2/26/2007

Welcome to another in a long uninterrupted chain of glorious Mondays. It was truly a pleasure, a distinct honor, and a privilege to be alive and in class today.

Actually, today’s class was pretty important stuff. First, book reports were due today and we had a lot of students report back to us about books they had enjoyed reading over the past two weeks. There was a wide variety of books, including recent bestsellers, inspirational stories about troubled youths meeting troubled horses, the usual good and evil vampires, and even a book from the Left Behind series. I put in my plug this week for George Orwell. Some students have been reading Animal Farm, so I encouraged them to go the next level with 1984, one of my favorite books of all time.

After that, we finished reading The Catcher in the Rye. The end of this novel made so much more sense to me reading it this semester than it ever has before. I mean, I got a lot of the emotional content before, but I never really identified how Holden’s attitude and outlook shifts in the last 10 pages. In the matter of a few pages, he goes from depressed and death-obsessed to ecstatically joyful. And the shift happens when he formally gives up his role as “catcher,” deciding that you just can’t tell kids not to fall, that telling them about falling will only make it worse, or increase the danger of them falling.

Now, I don’t think anyone would argue that this book has a traditionally “happy” ending. The actual image that cheers him up so much isn’t entirely encouraging: He watches Phoebe spinning around and around on the carousel. He must know that soon the carousel will stop, Phoebe will have to go back to school, and he’ll have to go home and face grown-up consequences. The text also makes clear that Phoebe is on the verge of being too old for the carousel and that she herself is yearning toward the kind of growing up Holden is doing. Holden may remember feeling ecstatic in that moment, but the rain that appears again for the first time in the book since Holden described Allie’s grave site certainly endows the scene with a profound sense of mourning.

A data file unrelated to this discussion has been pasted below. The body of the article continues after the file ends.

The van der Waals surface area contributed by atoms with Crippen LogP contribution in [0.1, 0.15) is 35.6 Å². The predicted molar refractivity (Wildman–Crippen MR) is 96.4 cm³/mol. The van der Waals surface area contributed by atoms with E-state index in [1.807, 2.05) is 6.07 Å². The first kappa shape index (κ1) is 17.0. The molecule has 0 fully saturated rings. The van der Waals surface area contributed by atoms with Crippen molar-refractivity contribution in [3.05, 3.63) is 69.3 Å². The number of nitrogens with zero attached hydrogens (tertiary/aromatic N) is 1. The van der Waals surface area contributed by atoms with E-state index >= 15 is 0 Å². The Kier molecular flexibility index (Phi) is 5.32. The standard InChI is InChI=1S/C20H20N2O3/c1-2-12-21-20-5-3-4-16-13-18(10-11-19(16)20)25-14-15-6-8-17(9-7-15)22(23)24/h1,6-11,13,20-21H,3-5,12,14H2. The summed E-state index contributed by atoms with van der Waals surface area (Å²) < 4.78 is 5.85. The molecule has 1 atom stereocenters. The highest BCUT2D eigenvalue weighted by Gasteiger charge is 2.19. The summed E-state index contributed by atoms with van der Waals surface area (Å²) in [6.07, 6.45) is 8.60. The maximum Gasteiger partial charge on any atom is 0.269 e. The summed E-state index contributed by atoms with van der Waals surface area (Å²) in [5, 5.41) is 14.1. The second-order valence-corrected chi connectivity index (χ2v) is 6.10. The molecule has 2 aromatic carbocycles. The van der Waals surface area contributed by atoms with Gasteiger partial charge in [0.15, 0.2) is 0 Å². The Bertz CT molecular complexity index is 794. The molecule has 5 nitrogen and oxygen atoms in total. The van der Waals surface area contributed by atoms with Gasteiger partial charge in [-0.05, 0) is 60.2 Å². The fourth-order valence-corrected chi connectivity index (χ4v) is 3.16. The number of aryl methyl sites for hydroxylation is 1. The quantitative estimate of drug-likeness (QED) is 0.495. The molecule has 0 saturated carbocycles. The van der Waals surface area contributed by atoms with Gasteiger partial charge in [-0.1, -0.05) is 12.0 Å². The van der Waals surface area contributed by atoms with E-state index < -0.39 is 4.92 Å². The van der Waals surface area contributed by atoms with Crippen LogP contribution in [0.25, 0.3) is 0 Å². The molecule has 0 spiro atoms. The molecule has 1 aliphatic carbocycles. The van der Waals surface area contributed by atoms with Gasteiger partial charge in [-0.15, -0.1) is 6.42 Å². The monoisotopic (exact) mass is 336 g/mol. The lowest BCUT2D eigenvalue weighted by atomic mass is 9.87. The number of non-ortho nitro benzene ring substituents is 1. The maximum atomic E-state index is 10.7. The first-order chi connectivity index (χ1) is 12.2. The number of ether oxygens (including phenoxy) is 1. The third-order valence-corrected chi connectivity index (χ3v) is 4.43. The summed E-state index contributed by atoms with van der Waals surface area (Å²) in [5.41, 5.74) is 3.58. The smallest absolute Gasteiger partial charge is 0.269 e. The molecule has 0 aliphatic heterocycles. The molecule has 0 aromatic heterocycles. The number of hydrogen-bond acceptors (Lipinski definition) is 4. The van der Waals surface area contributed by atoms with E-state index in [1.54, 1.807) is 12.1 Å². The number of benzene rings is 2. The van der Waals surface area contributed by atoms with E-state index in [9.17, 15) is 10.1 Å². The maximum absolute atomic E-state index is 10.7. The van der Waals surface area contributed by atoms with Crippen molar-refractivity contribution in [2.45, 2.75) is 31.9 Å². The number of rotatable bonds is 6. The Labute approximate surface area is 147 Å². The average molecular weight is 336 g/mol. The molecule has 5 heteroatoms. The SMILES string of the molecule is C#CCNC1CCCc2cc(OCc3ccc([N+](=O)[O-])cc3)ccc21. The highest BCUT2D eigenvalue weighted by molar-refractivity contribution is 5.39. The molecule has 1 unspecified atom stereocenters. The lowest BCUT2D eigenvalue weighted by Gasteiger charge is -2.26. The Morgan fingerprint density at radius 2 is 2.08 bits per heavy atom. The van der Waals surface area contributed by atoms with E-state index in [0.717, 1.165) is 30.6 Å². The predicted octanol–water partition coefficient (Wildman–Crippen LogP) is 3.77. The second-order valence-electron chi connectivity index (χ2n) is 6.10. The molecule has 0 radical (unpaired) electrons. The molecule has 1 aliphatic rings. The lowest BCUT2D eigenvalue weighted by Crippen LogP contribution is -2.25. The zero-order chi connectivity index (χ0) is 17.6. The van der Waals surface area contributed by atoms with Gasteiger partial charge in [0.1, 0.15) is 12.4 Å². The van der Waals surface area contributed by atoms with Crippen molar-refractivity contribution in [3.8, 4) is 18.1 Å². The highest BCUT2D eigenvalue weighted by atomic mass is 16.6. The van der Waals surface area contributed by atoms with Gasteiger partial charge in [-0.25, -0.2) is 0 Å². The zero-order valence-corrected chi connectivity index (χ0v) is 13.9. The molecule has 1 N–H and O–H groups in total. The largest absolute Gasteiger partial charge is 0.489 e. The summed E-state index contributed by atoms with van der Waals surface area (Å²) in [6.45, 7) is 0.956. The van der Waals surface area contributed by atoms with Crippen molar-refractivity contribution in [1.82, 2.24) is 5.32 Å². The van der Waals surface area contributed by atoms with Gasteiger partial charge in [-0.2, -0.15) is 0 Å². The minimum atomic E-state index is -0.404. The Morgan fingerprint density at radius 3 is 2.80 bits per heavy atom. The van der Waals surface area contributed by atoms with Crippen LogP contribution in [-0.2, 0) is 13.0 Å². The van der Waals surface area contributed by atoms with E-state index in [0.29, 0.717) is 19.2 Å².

Now, I don’t want to cheapen the book by calling it a simple story of loss and mourning. After all, the longing Holden feels to make connections with people–and the disappointment he feels when the connections are disrupted–are all rooted in Holden’s positive ideals about life and people. It is in his nature, perhaps, to hope for too much and be too disappointed when life doesn’t all play out according to his fantasies, but we can’t underestimate or disregard his fantasies. They’re worth something, that’s all I’m saying. Holden’s fantasies reveal his creative and artistic genius and make him into a sympathetic and appealing person. They also introduce a sense of playfulness and childlike joy into the otherwise dismal events of the book. Ultimately, Holden’s active imagination might make it possible for him to reconstruct these events into something useful in his life, instead of remaining a merely negative interlude.

All in all, I think this is a terrific portrayal of the in-betweeness of adolescence. And it’s not just for kids–many of us adults are still stuck there, just a little bit. I haven’t forgotten the dreams and fantasies. Not quite yet. Sniff.

Anyway, that was today. Tomorrow we’ll continue the process of developing some questions to focus our writing about Catcher.

Good day to you all.

Mt

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